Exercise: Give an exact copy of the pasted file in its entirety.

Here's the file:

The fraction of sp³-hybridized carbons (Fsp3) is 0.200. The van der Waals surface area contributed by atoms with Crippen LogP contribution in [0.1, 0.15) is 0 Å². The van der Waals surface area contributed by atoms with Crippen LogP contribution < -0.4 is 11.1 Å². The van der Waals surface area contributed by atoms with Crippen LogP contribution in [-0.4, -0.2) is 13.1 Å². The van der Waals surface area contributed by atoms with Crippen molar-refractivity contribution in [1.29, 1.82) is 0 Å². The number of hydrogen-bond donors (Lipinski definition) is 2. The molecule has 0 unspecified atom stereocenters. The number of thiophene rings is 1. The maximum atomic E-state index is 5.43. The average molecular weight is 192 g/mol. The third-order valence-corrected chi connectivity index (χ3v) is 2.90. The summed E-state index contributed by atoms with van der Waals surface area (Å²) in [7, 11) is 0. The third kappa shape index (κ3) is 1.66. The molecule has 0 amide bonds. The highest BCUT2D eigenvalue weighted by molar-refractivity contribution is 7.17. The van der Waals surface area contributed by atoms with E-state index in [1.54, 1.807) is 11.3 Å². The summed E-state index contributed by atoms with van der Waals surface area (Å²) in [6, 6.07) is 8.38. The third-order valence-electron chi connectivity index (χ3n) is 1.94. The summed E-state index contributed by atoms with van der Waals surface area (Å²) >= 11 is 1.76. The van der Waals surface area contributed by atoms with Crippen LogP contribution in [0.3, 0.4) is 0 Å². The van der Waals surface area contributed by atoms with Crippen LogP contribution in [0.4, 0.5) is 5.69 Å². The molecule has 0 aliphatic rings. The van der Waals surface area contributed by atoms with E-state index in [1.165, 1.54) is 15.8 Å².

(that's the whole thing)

The fraction of sp³-hybridized carbons (Fsp3) is 0.200. The van der Waals surface area contributed by atoms with Crippen LogP contribution in [0.1, 0.15) is 0 Å². The van der Waals surface area contributed by atoms with Crippen LogP contribution < -0.4 is 11.1 Å². The van der Waals surface area contributed by atoms with Crippen LogP contribution in [-0.4, -0.2) is 13.1 Å². The van der Waals surface area contributed by atoms with Crippen molar-refractivity contribution in [1.29, 1.82) is 0 Å². The number of hydrogen-bond donors (Lipinski definition) is 2. The molecule has 0 unspecified atom stereocenters. The number of thiophene rings is 1. The maximum atomic E-state index is 5.43. The average molecular weight is 192 g/mol. The third-order valence-corrected chi connectivity index (χ3v) is 2.90. The summed E-state index contributed by atoms with van der Waals surface area (Å²) in [7, 11) is 0. The third kappa shape index (κ3) is 1.66. The molecule has 0 amide bonds. The highest BCUT2D eigenvalue weighted by molar-refractivity contribution is 7.17. The van der Waals surface area contributed by atoms with E-state index in [1.54, 1.807) is 11.3 Å². The summed E-state index contributed by atoms with van der Waals surface area (Å²) in [6, 6.07) is 8.38. The third-order valence-electron chi connectivity index (χ3n) is 1.94. The summed E-state index contributed by atoms with van der Waals surface area (Å²) >= 11 is 1.76. The van der Waals surface area contributed by atoms with Crippen LogP contribution in [0.3, 0.4) is 0 Å². The van der Waals surface area contributed by atoms with Crippen LogP contribution in [0.4, 0.5) is 5.69 Å². The molecule has 0 aliphatic rings. The van der Waals surface area contributed by atoms with E-state index in [1.165, 1.54) is 15.8 Å².